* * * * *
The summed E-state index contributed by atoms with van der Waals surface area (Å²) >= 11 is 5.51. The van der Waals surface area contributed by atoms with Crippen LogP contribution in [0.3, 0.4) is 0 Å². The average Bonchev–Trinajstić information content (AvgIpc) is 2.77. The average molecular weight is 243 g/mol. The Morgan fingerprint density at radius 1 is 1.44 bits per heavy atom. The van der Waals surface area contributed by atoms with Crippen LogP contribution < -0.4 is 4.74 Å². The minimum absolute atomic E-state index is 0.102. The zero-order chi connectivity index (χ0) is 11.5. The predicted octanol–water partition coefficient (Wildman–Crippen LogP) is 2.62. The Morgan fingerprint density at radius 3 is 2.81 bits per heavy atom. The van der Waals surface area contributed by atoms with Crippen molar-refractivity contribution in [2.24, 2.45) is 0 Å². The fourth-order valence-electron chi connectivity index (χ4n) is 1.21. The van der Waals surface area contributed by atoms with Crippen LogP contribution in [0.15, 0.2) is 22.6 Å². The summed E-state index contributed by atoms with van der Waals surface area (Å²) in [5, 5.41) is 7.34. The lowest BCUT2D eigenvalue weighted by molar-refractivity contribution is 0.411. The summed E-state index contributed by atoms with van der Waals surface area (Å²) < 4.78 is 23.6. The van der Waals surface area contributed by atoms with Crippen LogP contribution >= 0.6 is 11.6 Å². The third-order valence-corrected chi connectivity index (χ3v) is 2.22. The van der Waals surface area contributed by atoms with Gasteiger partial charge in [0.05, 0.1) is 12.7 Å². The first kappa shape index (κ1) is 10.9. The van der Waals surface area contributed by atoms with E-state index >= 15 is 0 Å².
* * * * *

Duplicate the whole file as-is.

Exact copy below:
The summed E-state index contributed by atoms with van der Waals surface area (Å²) >= 11 is 5.51. The van der Waals surface area contributed by atoms with Crippen LogP contribution in [0.3, 0.4) is 0 Å². The average Bonchev–Trinajstić information content (AvgIpc) is 2.77. The average molecular weight is 243 g/mol. The Morgan fingerprint density at radius 1 is 1.44 bits per heavy atom. The van der Waals surface area contributed by atoms with Crippen LogP contribution < -0.4 is 4.74 Å². The minimum absolute atomic E-state index is 0.102. The zero-order chi connectivity index (χ0) is 11.5. The predicted octanol–water partition coefficient (Wildman–Crippen LogP) is 2.62. The Morgan fingerprint density at radius 3 is 2.81 bits per heavy atom. The van der Waals surface area contributed by atoms with Crippen molar-refractivity contribution in [2.24, 2.45) is 0 Å². The fourth-order valence-electron chi connectivity index (χ4n) is 1.21. The van der Waals surface area contributed by atoms with Crippen LogP contribution in [0.15, 0.2) is 22.6 Å². The summed E-state index contributed by atoms with van der Waals surface area (Å²) in [5, 5.41) is 7.34. The lowest BCUT2D eigenvalue weighted by molar-refractivity contribution is 0.411. The summed E-state index contributed by atoms with van der Waals surface area (Å²) < 4.78 is 23.6. The van der Waals surface area contributed by atoms with Crippen LogP contribution >= 0.6 is 11.6 Å². The third-order valence-corrected chi connectivity index (χ3v) is 2.22. The van der Waals surface area contributed by atoms with Gasteiger partial charge in [0.05, 0.1) is 12.7 Å². The first kappa shape index (κ1) is 10.9. The van der Waals surface area contributed by atoms with E-state index >= 15 is 0 Å².